A summary of railway news from July 1st.
Network Rail published their annual report and accounts on June 23 last and commenting on the report’s publication, Rick Haythornthwaite, Network Rail's chairman, said: "The past year has seen some significant progress in driving down the costs of running the rail network but we know that we still have a great deal to achieve. Under our new chief executive, David Higgins, we need to continue to focus intensely on delivering an even better value, more punctual railway for our customers and for passengers”.
Within its report and accounts, Network Rail published details on executive remuneration. For 2010/11 the remuneration committee, with the agreement of the executive directors, decided not to award any annual bonus for the year.
Rick Haythornthwaite added: “I would like to pay tribute to Iain Coucher for the very substantial role that he played in the turnaround of Britain's railways. It is easy to forget the grim situation faced by Network Rail back in 2002 with poor performance, a poor safety record and the trust and reputation of the industry in tatters. We now have a far better performing, safer railway with more numerous and more satisfied passengers than ever before.’
Iain Coucher, the company’s former chief executive, left the company during the year. On termination of his contract, he received a total compensation package of £1,075,000. This included contractual payments for pay in lieu of notice (12 months salary) and a negotiated settlement to close out potential long term bonus award rights (£370,000).
NR said that it continued to make steady progress in reducing its costs and remains on target to achieve the challenging efficiency savings set out for its current funding period – control period 4 (CP4) – which runs from 2009-2014. In real terms, it has reduced the costs of running the railway by £400m in the year and around £600m since the start of CP4.
Group finance director, Patrick Butcher, said: “The findings of the government-commissioned McNulty value for money review show that there are clear opportunities for the whole industry to make further savings in the costs of running the railway. The message is clear: the rail industry simply has to become more affordable for the users of the railway network and for taxpayers.”
NR continued and said it has taken a number of significant steps during the year in pursuit of delivery beyond our regulatory targets and to position the company for the longer term ambition set out in the McNulty review.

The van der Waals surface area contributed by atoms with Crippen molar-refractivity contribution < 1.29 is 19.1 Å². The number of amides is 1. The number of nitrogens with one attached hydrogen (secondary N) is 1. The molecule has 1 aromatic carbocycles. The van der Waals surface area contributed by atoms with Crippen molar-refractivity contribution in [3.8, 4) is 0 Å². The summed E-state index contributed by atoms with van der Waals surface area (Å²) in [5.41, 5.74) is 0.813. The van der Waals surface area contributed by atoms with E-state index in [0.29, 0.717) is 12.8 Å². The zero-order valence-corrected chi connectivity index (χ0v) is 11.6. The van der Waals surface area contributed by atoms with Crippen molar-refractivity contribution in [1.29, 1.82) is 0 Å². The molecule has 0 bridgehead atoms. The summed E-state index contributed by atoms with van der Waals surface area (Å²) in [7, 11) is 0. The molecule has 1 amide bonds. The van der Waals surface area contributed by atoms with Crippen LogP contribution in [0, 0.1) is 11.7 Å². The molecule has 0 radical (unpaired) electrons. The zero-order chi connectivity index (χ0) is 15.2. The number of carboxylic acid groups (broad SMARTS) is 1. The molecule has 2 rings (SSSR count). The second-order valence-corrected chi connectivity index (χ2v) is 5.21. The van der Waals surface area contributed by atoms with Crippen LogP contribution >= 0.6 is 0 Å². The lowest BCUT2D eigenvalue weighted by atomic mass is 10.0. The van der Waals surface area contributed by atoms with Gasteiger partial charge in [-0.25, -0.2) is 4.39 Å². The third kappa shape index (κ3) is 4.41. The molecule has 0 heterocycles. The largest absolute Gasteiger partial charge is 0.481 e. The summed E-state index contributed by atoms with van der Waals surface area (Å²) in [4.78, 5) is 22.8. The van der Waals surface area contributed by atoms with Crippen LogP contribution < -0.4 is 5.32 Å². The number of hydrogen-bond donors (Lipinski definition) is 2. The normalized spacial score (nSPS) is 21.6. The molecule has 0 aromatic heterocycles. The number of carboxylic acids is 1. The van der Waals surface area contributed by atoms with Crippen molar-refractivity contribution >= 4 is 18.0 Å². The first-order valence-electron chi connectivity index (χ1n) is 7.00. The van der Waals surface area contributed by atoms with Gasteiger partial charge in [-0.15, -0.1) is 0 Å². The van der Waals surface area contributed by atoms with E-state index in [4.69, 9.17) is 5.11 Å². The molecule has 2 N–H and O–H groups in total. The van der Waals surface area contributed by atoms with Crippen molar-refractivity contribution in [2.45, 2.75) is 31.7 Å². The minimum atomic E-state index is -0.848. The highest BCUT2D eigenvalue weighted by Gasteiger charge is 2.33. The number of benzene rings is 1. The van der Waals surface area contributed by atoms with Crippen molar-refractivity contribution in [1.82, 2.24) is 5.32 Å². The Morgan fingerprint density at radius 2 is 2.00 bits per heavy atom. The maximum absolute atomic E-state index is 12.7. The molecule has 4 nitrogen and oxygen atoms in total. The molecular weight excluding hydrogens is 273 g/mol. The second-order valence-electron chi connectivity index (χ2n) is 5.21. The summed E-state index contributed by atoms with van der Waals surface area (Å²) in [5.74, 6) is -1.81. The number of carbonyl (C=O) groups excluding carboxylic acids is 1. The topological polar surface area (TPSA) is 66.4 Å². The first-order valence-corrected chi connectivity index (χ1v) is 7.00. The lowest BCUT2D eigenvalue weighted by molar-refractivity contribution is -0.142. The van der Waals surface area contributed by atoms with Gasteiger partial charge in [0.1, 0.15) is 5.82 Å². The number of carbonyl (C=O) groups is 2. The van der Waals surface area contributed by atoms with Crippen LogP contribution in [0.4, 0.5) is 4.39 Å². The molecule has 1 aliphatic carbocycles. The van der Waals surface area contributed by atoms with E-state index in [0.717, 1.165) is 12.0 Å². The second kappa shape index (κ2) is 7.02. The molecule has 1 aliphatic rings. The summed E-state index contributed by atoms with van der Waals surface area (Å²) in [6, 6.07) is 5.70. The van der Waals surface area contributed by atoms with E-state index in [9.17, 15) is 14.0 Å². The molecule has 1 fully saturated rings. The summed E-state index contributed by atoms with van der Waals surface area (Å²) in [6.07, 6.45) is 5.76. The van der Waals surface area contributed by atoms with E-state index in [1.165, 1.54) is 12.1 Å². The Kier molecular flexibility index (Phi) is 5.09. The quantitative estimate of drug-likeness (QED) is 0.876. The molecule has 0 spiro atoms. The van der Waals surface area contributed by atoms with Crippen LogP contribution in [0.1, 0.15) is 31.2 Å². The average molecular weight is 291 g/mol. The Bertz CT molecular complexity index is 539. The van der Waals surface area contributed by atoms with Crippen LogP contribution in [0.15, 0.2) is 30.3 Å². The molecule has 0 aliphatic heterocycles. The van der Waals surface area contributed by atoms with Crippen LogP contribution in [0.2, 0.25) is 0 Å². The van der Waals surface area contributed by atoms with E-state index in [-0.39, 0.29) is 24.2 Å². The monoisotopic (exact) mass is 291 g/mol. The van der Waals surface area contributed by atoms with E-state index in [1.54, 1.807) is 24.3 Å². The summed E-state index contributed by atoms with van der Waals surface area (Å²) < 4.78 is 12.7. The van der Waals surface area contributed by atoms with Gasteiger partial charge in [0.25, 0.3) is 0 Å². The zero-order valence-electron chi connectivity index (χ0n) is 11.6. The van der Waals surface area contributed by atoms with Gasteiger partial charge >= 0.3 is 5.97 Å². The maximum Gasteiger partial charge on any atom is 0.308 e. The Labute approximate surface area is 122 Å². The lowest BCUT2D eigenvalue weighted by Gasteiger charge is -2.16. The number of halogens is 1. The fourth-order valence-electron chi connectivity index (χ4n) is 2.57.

Revenue was £5,712m (2009/10 : £5,668m)
Operating profits were £2,028m (2009/10 : £1,981m)
Profit after tax was £313m (2009/10 : £284m)
Capital expenditure was £3,997m (2009/10 : £3,920m)
Net debt at year end was £25,049m (2009/10 : £23,838m)
Gearing ratio (debt to regulated asset base) was 63.4% (2009/10 : 63.9%)
Operating costs, excluding depreciation reduced to £2,467m from £2,546m
Staff costs fell to £1,734m from £1,746m. Staff numbers fell to 35,606 from 37,153 although average salaries rose by 1.5%.
Operating and maintenance costs per train mile in real terms have fallen by 77p to £7.61 during the last year – down from £11.64 seven years ago
An example of how efficiency has been improved is that better use of high-output plant has reduced the cost of track renewal by 6.5%
The maintenance division was restructured, saving over £100m pa
In 2010/11 90.9% of passenger trains ran on time down on the 2009/10 figure of 91.5%
The drop in performance was mainly as a result of the severe winter weather
Finance Director Patrick Butcher said that there has been further progress in the number and scope of vital enhancement projects Network Rail is managing, to add capacity to the railway and drive economic growth. Some highlights include:
Airdrie to Bathgate – a new line built in Scotland, opened in December 2010
A new station building was opened at Newport.
The programme of work for the London 2012 Olympics is largely completed. This includes new lines, new stations and better facilities on the North London Line and East London Line, in addition to works to support the transport links being developed in the Stratford area
The new concourse building at King’s Cross is nearing completion and will open in Spring 2012.
Construction is well advanced on the Thameslink programme – major milestones completed included the track switch at Blackfriars and the installation of the Borough High Street viaduct.
Major milestones have been completed on the Reading project including the Caversham Road bridge replacement.
The Birmingham Gateway project is making good progress – a deal was signed to build a new John Lewis store at the site – this brings £100m of third-party funding
Preparatory work on electrification schemes in the north west and on the Western route has started.
Mr Butcher concluded: “This is a moment of great potential for the rail industry, where real reform for the benefit of user and taxpayer is a genuine possibility. Network Rail has been in the vanguard of change over the past year and will continue to drive for rapid, safe evolution. Examples of our initiatives include moving decision making closer to our customers, partnering with key industry players and setting up the potential for greater competition as a stimulus to further improvements in performance. There can be no turning back for reform – the key question we face is how to deliver at an ever increasing pace.
Network Rail has made progress over the past year including successfully delivering a number of major rail projects, however some performance setbacks mean that the company has big challenges ahead, says a report published by the Office of Rail Regulation (ORR) today.